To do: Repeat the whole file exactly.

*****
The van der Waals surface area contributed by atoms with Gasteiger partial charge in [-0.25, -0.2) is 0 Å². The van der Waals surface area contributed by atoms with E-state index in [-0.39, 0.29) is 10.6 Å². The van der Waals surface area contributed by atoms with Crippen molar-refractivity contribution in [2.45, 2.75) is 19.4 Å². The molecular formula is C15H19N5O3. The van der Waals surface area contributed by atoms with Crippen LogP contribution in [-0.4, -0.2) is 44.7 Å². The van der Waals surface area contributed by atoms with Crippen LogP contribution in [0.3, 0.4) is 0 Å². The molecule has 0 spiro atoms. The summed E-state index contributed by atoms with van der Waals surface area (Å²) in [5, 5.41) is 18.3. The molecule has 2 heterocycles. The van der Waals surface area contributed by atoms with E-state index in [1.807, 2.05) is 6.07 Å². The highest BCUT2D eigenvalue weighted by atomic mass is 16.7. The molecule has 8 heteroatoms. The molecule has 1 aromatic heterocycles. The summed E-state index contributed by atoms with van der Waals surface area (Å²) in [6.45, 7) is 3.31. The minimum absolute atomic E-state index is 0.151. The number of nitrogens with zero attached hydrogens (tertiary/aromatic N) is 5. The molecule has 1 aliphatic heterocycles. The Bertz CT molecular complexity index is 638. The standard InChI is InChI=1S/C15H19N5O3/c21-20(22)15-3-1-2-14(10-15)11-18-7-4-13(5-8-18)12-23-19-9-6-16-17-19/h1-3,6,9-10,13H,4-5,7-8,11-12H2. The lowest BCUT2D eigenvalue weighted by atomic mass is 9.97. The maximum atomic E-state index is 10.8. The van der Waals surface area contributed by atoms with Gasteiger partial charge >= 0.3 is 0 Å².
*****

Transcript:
The van der Waals surface area contributed by atoms with Gasteiger partial charge in [-0.25, -0.2) is 0 Å². The van der Waals surface area contributed by atoms with E-state index in [-0.39, 0.29) is 10.6 Å². The van der Waals surface area contributed by atoms with Crippen molar-refractivity contribution in [2.45, 2.75) is 19.4 Å². The molecular formula is C15H19N5O3. The van der Waals surface area contributed by atoms with Crippen LogP contribution in [-0.4, -0.2) is 44.7 Å². The van der Waals surface area contributed by atoms with Crippen LogP contribution in [0.3, 0.4) is 0 Å². The molecule has 0 spiro atoms. The summed E-state index contributed by atoms with van der Waals surface area (Å²) in [5, 5.41) is 18.3. The molecule has 2 heterocycles. The van der Waals surface area contributed by atoms with E-state index in [1.807, 2.05) is 6.07 Å². The highest BCUT2D eigenvalue weighted by atomic mass is 16.7. The molecule has 8 heteroatoms. The molecule has 1 aromatic heterocycles. The summed E-state index contributed by atoms with van der Waals surface area (Å²) in [6.45, 7) is 3.31. The minimum absolute atomic E-state index is 0.151. The number of nitrogens with zero attached hydrogens (tertiary/aromatic N) is 5. The molecule has 1 aliphatic heterocycles. The Bertz CT molecular complexity index is 638. The standard InChI is InChI=1S/C15H19N5O3/c21-20(22)15-3-1-2-14(10-15)11-18-7-4-13(5-8-18)12-23-19-9-6-16-17-19/h1-3,6,9-10,13H,4-5,7-8,11-12H2. The lowest BCUT2D eigenvalue weighted by atomic mass is 9.97. The maximum atomic E-state index is 10.8. The van der Waals surface area contributed by atoms with Gasteiger partial charge >= 0.3 is 0 Å².